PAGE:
Some offered to take the jobs on their behalf including a couple peers from their school and one woman who has no broadcast training at all.

I am not pointing fingers at all millennials suggesting this is a generation of slackers. I know that’s not the case, because many of the millennials I’ve had the pleasure to work with are dogged, creative, hard-working and very talented. I am suggesting some inexperienced broadcasters are undervaluing actual experience. Perhaps it’s a false confidence created by the internet where anyone can become a broadcaster through their personal computer. Why work odd hours or off-air “button pushing” jobs to climb the ladder when I can create “radio” in my dorm room?

I am suggesting some broadcast students aren’t considering the power of relationships and networking. Every job I’ve been offered started with an introduction from a friend or colleague. I have never been hired by someone who I wasn’t within three degrees of separation. I have blanketed North American with resumes though my career and not one resume I sent to a total stranger lead to anything more than a “thank you for applying.”

New broadcasters may also be dismissing the value of gaining experience on a live broadcast where there are standards, expectations, and big dollars on the line. Talking into a microphone and recording a podcast is one thing, having the responsibility to deliver news or traffic information or be responsible for airing thousands of dollars’ worth of commercials is another.

I appreciate candor, bold decisions and determination. The interns that rejected my overture for part time work have that. I wish them well. I will only offer this. As a broadcast student I reluctantly interned in the news department of a radio station. I had no interest in news. It wasn’t what I wanted to do. I wanted to be a host. But, I was good at news, discovered I loved it, and it lead to my first real radio job and a career I am proud of. You never know where opportunities, connections and experience will take you.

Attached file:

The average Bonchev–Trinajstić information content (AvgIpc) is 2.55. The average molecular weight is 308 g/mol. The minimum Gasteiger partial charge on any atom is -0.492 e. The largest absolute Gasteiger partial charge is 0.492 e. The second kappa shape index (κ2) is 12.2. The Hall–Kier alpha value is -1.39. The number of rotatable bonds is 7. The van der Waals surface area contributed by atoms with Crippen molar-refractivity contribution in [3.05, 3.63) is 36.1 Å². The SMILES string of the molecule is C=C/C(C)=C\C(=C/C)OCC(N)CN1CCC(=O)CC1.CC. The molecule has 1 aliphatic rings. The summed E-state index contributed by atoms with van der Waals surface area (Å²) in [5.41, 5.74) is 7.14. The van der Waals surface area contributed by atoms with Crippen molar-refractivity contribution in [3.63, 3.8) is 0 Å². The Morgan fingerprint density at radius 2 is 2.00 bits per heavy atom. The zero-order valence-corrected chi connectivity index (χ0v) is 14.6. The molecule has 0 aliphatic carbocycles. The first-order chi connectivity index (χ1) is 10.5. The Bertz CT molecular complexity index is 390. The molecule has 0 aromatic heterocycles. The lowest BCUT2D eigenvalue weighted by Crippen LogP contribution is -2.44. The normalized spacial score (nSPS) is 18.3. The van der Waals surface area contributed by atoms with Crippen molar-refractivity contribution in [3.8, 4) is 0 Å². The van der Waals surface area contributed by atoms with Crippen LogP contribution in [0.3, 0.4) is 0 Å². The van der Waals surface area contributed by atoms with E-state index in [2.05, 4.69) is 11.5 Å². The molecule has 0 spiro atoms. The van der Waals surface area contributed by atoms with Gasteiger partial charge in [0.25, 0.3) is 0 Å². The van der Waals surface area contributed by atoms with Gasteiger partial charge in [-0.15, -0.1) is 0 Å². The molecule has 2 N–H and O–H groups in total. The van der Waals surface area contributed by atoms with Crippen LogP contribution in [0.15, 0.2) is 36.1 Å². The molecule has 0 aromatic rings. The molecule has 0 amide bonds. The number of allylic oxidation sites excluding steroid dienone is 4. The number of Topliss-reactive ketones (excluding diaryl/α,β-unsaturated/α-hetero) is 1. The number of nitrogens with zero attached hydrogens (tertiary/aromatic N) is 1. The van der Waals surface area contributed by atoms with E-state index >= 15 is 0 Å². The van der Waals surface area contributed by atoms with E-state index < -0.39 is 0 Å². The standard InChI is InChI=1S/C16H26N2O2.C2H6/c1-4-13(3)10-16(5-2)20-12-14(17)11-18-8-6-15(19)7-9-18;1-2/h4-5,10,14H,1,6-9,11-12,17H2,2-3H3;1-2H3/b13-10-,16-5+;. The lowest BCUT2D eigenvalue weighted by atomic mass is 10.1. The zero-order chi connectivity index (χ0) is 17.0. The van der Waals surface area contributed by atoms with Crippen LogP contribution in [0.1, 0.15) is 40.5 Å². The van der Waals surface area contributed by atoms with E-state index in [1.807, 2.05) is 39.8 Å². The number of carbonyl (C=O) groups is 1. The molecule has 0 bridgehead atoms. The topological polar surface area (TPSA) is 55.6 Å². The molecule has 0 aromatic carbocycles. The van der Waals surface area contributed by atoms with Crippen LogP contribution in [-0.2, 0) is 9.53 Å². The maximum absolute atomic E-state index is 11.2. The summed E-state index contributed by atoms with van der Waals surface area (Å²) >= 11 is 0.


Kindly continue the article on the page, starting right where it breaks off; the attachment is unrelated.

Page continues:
Navigating Change

Change is scary and uncomfortable for most people.

It just is.

Humans like to know they are safe and secure. We want to know we have enough money for food and someplace hospitable to rest our head at night. So, when pink slips start flying like they did at KGO last week in San Francisco or organizations are merged and realigned like Corus Entertainment last week in Canada, fear takes hold. It’s instinctual.

But resisting change is actually more lethal for entertainment and information industries like radio (see: music industry, Blockbuster Video, newspapers). There is hope and opportunity in change. You just have to be willing to see it and seize it.

Yes, what happened in San Francisco to KGO is tragic. It was a juggernaut of a radio station that has slowly and systematically been starved of resources and been a victim of benign neglect. The dedicated staffers who were sent packing after years of pouring their heart into a product deserve better. They tried to find a small part of a corporate beast they could love and quickly realized the beast was indscriminate. But now they are free. Unschackled. No longer beholden to a dream of yesterday’s KGO. There is life after KGO right Gil Gross??

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Right Claudia Lamb?  (Article: KGO and the Death of Radio)

In Canada, a completely different scenario. Not one of downsizing and cost-cutting but of investing and growing. Eerily, employees feel similar. Corus just completed a $2.6B acquisition of Shaw Media and new corporate structures were unveiled. The questions came fast and furious; Why? Where’s this worked before? What’s it mean for me? How can this possibly work? When are they going to fire me? Don’t they know we’ve never done it this way before?

Fear. It’s contagious.

differentKeep in mind, change isn’t inherently good or bad. It’s just different. When companies change it often creates opportunities. New managers, new faces, new processes and procedures and fresh eyes on old problems. It doesn’t have to be scary. It should be exciting. Anytime you get to work for a leader who has bold vision and a sense of purpose and direction embrace it, champion it, and rejoice. The opposite is stagnation. The opposite is KGO.